## Mass Moment of Inertia

The mass moment of inertia (MOI) is a measure of the distribution of mass in the bat. A knob and end loaded bat may weigh the same, for instance, but the end loaded bat will have a higher MOI. Bat speed depends on MOI, and is an important component of laboratory performance tests.

Another (and important) mass property of a bat is denoted the mass moment of inertia (or MOI). It describes the distribution of the mass of a bat. Consider, for instance, a knob and end loaded bat of the same total mass. The end loaded bat will feel heavier when rotated about its pivot point or when swung. As with the COP, the MOI is found from its average period, t, obtained while swinging freely about a pivot point 6 inches from the knob, as

where *W * is the total weight of the bat (ounces), *g * is again the acceleration of gravity (386 in/s2) and *BP * is the balance point described above, measured with respect to the knob. The units of MOI are unusual (oz in2), and are indicative of its description of the distribution of mass. The MOI described above is taken about a location 6 inches from the knob [d]. The MOI of 34 inch slow pitch bats will typically range between 7,000 and 10,000 oz in2. Fast pitch bats are usually lighter and shorter which lowers their MOI, in some cases approaching 5,000 oz in2. Baseball bats tend to have an MOI between 8,000 and 10,000 oz in2.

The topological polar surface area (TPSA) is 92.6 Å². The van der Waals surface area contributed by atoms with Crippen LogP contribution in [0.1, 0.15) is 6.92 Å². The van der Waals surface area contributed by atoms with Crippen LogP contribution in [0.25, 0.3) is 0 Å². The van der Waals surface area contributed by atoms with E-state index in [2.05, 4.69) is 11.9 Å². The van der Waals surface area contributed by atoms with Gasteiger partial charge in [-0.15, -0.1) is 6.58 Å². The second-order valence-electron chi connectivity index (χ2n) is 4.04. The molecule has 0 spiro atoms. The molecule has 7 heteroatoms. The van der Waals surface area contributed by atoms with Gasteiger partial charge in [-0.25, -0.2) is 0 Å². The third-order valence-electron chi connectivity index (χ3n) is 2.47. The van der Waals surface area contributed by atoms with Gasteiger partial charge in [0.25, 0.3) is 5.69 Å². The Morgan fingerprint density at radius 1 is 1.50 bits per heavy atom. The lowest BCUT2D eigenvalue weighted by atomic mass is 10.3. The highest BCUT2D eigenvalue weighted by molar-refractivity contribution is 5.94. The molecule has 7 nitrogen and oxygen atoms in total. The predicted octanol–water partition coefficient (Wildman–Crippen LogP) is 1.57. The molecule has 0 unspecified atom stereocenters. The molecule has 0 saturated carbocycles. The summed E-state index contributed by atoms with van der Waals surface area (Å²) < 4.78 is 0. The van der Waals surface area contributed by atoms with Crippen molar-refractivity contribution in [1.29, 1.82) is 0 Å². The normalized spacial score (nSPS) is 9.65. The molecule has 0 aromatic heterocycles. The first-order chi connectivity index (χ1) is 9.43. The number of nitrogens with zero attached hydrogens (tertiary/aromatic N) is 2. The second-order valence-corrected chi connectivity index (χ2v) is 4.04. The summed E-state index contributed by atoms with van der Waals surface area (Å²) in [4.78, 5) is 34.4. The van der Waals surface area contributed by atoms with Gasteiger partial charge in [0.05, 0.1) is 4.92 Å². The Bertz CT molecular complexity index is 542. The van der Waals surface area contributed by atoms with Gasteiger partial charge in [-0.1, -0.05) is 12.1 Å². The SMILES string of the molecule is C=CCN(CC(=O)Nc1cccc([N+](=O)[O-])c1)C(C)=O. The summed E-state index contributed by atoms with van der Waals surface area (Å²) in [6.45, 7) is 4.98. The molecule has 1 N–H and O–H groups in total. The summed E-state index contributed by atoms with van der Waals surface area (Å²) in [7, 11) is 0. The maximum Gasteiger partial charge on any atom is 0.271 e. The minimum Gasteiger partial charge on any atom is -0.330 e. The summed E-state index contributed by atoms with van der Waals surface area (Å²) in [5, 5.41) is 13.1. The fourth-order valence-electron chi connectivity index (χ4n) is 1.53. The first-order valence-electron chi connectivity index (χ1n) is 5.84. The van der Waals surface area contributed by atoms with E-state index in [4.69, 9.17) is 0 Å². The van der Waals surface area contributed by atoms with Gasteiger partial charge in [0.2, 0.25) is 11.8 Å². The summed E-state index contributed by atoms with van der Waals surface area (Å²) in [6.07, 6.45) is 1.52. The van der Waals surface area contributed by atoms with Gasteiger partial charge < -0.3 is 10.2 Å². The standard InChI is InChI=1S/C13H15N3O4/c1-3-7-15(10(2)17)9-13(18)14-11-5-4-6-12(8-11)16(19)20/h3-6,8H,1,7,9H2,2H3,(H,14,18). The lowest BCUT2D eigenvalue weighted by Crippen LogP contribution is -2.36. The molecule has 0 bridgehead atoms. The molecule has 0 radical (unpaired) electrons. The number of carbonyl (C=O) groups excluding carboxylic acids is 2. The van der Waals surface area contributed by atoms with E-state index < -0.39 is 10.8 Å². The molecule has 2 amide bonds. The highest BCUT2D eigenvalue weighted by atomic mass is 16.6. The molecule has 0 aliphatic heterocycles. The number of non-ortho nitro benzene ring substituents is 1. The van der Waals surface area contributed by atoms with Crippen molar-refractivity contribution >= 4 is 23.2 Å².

[d] Sometimes MOI is reported with respect to the knob. Thus when comparing bat MOI, it is important to note the reference location. Bat MOI can change dramatically with the reference location due to its dependence on distance squared. Bat MOI at the knob, for instance, will be approximately 50% larger than the MOI 6 inches from the knob.

A note on mass. Weight is measured in units of force (lbs) and will depend on gravity. For measurements taken on the earth’s surface, even with large changes in elevation, gravity is relatively constant. Mass is weight divided by the acceleration of gravity (386 in/s2). Mass is independent of gravity making it a convenient term for intergalactic travel and other uses. Thus, the weight and mass of an object are different numerically, but describe the same entity that must be hefted. Since bat MOI is usually reported in ounces (which is a force) a more correct term would be to call it the weight moment of inertia. Convention indicates otherwise, however, so the casual practitioner should we wary of units and convert from weight to mass when necessary.